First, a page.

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Archaeological Area and the Patriarchal Basilica of Aquileia

Aquileia, Italy

Aquileia (in Friuli-Venezia Giulia), one of the largest and wealthiest cities of the Early Roman Empire, was destroyed by Attila in the mid-5th century. Most of it still lies unexcavated beneath the fields, and as such it constitutes the greatest archaeological reserve of its kind. The patriarchal basilica, an outstanding building with an exceptional mosaic pavement, played a key role in the evangelization of a large region of central Europe. The archaeological site and patriarchal basilica of Aquileia, also known as Aquileia, are an important historical and archaeological monument in north-eastern Italy. Aquileia is a former Roman colony founded in the 4th century BC. It is one of the most important ancient sites in Europe and was an important crossroads in communication between the eastern and western Mediterranean.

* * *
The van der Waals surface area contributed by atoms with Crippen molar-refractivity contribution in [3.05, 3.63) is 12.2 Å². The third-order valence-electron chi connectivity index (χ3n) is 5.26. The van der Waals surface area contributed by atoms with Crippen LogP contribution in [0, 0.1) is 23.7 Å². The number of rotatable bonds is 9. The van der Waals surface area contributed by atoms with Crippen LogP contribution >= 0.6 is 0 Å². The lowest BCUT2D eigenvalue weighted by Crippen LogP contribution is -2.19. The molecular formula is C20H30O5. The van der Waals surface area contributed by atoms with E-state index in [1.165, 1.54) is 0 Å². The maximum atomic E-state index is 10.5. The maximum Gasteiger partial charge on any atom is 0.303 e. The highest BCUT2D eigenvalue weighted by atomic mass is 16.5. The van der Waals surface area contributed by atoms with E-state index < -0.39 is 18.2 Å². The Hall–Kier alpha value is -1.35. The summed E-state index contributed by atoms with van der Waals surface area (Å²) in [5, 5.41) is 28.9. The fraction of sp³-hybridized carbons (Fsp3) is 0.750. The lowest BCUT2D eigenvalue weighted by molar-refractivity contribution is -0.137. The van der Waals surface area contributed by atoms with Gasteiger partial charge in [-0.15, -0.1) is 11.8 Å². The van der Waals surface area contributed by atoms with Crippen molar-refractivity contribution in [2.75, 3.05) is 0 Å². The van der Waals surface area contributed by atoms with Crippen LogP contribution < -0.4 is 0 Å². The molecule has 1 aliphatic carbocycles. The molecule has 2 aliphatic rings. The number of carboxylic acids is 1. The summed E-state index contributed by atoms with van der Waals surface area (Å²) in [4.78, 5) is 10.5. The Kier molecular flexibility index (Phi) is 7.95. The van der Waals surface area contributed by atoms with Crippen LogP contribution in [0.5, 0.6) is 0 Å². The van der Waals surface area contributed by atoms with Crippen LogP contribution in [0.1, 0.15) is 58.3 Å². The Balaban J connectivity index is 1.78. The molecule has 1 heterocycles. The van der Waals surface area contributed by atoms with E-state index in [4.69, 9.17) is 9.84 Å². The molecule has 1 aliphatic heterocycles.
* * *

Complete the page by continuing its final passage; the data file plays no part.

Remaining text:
The archaeological site of Aquileia includes a forum, a basilica, an amphitheatre and a water house. All the buildings are still visible today and bear witness to the city's former importance. The basilica is one of the best preserved examples of a patriarchal basilica from antiquity. It was built in the 5th century and is one of the few examples of a fully preserved basilica from late antiquity.

Aquileia is also an important religious centre. The ancient Roman gods were worshipped here, and it is also the birthplace of the Christian faith in Italy. Visitors can also see the remains of the ancient cathedral here.

Aquileia is an important cultural heritage to explore and preserve. It is a place full of history and culture that has much to offer. It is a must-see for anyone interested in ancient history.